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I know that Spring doesn't supports Interface injection and I've read that many a times.

But today as I came across an article about IOC by Martin Fowler (link), it seems using ApplicationContextAware in Spring is some what similar to the Interface injection.

when ever Spring' context reference is required in our Spring bean, we'll implement ApplicationContextAware and will implement the setApplicationContext(ApplicationContext context) method, and we'll include the bean in the config file. Is not this the same as Interface injection, where where telling the Spring to inject (or), say, pass the reference of the context into this bean?

Or I m missing something here? Thanks for any information!


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Sounds like you've been reading some bad stuff, Spring very much does support interface injection. – skaffman May 13 '10 at 13:33
what exactly do you mean by 'interface injection'? I only have about 100 examples of a bean that defines void setSomething(Something) where Something is an interface, not a class, and spring is perfectly happy to inject class instances that implement the interface? – bmargulies May 13 '10 at 13:33
@skaffman I didn't see that Spring supports Interface Injection, even in the Spring docs (…) – manikanta May 14 '10 at 5:07
@bmargulies Injection of an implemented bean for an interface is not what Interface Injection says. We'll inject bean dependencies by into our actual object by implementing the dependency bean's associated interface. So container calls the injector of that interface implemented when the actual object is instantiated. Pl check the IOC article by Martin Fowler (link is in the posted question) – manikanta May 14 '10 at 5:09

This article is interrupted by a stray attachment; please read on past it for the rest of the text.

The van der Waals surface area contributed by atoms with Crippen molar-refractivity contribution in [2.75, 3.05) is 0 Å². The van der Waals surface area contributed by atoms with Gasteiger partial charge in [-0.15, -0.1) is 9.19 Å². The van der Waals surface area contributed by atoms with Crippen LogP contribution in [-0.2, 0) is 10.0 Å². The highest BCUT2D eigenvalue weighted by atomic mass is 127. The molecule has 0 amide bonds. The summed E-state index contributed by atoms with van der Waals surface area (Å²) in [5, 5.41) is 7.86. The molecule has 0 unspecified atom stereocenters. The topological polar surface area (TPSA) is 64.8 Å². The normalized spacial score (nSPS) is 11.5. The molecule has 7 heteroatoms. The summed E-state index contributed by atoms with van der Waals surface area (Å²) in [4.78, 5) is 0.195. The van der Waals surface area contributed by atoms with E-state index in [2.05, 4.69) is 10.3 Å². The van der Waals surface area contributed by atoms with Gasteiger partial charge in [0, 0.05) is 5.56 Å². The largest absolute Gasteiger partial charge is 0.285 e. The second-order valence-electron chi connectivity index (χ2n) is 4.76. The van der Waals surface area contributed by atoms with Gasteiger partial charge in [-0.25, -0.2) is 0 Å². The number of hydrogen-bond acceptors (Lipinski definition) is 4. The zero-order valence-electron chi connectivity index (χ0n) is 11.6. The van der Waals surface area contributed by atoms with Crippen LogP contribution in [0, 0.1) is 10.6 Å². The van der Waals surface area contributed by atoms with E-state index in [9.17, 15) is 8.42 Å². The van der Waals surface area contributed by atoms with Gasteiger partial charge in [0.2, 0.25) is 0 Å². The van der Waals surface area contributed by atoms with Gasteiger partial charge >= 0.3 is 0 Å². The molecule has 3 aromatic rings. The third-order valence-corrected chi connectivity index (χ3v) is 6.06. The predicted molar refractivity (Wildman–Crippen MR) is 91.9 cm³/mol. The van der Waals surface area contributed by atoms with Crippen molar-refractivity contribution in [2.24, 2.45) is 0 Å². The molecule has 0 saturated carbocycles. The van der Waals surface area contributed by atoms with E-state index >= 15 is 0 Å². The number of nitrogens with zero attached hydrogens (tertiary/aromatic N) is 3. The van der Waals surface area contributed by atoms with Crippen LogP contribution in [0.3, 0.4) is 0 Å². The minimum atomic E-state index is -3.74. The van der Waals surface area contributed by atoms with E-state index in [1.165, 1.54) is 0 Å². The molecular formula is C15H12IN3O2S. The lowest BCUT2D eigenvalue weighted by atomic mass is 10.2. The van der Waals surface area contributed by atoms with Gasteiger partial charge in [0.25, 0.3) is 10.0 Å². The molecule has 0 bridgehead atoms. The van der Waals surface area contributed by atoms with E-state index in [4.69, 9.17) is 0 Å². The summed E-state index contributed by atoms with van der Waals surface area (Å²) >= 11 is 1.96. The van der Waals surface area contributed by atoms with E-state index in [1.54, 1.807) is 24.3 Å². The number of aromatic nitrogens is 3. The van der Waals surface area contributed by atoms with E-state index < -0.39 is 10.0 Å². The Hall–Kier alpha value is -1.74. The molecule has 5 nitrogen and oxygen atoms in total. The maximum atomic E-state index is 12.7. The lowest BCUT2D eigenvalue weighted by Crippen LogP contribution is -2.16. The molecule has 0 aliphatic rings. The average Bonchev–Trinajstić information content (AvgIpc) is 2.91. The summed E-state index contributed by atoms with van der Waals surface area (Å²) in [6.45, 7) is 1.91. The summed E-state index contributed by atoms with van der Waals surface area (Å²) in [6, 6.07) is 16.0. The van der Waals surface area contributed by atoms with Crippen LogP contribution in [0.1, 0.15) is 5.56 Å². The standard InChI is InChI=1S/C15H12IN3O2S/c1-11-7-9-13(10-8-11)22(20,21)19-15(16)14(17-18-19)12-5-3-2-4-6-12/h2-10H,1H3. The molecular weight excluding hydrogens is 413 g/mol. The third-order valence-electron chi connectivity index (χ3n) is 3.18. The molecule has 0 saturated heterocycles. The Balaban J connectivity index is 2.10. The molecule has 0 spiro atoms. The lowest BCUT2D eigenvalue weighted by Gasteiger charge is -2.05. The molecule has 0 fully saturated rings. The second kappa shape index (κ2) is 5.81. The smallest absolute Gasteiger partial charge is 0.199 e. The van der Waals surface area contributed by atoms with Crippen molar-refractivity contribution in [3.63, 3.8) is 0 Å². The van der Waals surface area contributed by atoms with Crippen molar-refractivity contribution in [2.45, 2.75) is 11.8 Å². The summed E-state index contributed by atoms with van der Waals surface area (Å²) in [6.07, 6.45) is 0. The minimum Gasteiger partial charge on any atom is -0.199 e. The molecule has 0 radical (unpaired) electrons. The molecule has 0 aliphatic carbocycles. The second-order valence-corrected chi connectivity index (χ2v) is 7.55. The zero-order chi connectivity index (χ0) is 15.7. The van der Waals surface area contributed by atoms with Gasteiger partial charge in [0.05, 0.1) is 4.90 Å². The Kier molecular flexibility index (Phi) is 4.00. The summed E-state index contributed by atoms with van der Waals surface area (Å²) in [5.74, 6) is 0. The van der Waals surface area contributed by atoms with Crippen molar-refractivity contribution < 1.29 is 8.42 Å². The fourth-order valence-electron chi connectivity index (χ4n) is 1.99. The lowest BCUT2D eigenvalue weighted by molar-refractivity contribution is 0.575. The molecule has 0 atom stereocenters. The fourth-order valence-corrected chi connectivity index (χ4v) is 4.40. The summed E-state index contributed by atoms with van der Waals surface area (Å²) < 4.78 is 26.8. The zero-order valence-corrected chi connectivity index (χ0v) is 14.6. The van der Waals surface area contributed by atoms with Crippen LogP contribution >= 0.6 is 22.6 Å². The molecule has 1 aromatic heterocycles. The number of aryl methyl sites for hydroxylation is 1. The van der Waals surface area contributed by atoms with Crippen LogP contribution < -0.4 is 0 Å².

up vote 6 down vote accepted

If you mean interface injection as defined on wikipedia, spring supports it out of the box for ResourceLoaders, ApplicationContexts, MessageSource, and others, with the interfaces ResourceLoaderAware, ApplicationContextAware, MessageSourceAware, respectively.

It is also possible to extend this mechanism with new interfaces an depedencies by registering a BeanPostProcessor.

The Spring reference manual explains this capability (and when one should (not) use it) quite clearly. BTW, I have generally found the spring reference manual to be much more reliable than what 'someone on the internet' says.

share|improve this answer
Yeah! Even though Spring doesn't actually supports Interface injection, still we can achieve the same effect practically using Autowiring technique (…). BTW, Martin Fowler is the guy who introduced the DI. Isn't it? So, may be we can check his article. Yeah, that article is in general. So all the article' content may not holds good for the Spring case. Correct me if some thing is not correct! – manikanta May 14 '10 at 5:18

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